Bowers Fly Baby built by member Ron McPherson, owned and operated jointly by members Bob Grimstead and Rick Verwoord, and nick-named "Bristol Balderdash"

How can you recognize a happy Fly Baby pilot? From the squashed flies on his teeth!

Pete Bowers was a flight test engineer with the Boeing Airplane Company in Seattle. A renowned model aircraft builder, he progressed to making full-sized replicas of older aeroplanes.

In 1957 the Experimental Aircraft Association (EAA) held a design contest for an easily-built, low cost, simple-to-fly aeroplane that could be built with hand tools in a one-car garage, and towed to the airfield at forty mph. Bowers submitted his all-wood, folding-wing Fly Baby, which cost just $1,050 and took him 750 man hours to complete - that's two hours per day for a year. He won the $2,500 prize.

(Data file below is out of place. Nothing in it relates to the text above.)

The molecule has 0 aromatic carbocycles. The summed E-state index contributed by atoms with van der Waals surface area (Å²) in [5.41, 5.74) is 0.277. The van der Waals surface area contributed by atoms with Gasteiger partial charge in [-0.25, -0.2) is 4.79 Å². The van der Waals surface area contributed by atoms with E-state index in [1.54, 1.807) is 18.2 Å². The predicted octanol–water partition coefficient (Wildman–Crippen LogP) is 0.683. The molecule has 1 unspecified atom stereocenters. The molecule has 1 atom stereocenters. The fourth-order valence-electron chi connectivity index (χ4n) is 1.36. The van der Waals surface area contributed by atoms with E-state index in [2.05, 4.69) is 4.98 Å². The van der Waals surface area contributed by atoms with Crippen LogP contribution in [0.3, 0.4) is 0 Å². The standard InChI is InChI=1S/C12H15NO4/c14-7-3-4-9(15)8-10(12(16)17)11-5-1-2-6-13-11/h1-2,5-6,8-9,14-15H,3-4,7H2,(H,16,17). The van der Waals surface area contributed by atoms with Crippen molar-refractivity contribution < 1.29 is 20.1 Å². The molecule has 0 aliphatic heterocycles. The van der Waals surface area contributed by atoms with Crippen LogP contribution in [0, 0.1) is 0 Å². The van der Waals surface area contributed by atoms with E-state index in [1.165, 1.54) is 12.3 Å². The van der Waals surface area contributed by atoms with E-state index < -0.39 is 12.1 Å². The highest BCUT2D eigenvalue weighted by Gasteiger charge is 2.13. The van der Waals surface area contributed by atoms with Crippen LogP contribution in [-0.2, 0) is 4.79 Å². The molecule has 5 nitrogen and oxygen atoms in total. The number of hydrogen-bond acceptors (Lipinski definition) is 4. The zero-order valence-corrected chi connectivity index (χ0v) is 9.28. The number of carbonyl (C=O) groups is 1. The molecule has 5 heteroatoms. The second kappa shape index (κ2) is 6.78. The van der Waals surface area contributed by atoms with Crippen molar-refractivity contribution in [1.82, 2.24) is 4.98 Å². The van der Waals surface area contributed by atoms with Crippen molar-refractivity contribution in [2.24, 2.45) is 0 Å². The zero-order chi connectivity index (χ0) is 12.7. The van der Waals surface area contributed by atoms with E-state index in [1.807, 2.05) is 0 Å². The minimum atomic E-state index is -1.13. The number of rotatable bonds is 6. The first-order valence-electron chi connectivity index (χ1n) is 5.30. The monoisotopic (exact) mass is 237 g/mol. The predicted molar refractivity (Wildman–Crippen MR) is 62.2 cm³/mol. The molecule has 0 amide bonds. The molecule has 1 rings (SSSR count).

Later, he fitted wooden floats, making it a seaplane, and then two new wings, turning it into a biplane. Plans for these alternatives are still available. Even a two-seater was later developed.

The Fly Baby's simple structure uses spruce and eighth-inch marine ply with Dacron fabric covering. Its externally-braced wings hinge around a fitting on the rear spar to fold alongside the aft fuselage. The simple, wire-braced wooden undercarriage has no suspension. Instead big, soft 8.00 by 8 tyres absorb the bumps. The bracing wires are eighth-inch aircraft-grade braided steel cable. A locker behind the cockpit is big enough for a small tent and an overnight bag. Also a belly 'bomb' suitcase fits between the undercarriage legs. This example's engine is a 100 horsepower Continental O-200 from a Cessna 150.

The aircraft was recently sold to Shirley Harding and husband Andrew Morley, who plan to convert it to a biplane! Plans were available for a biplane version as well as the monoplane, so the idea is not as crazy as it first seems.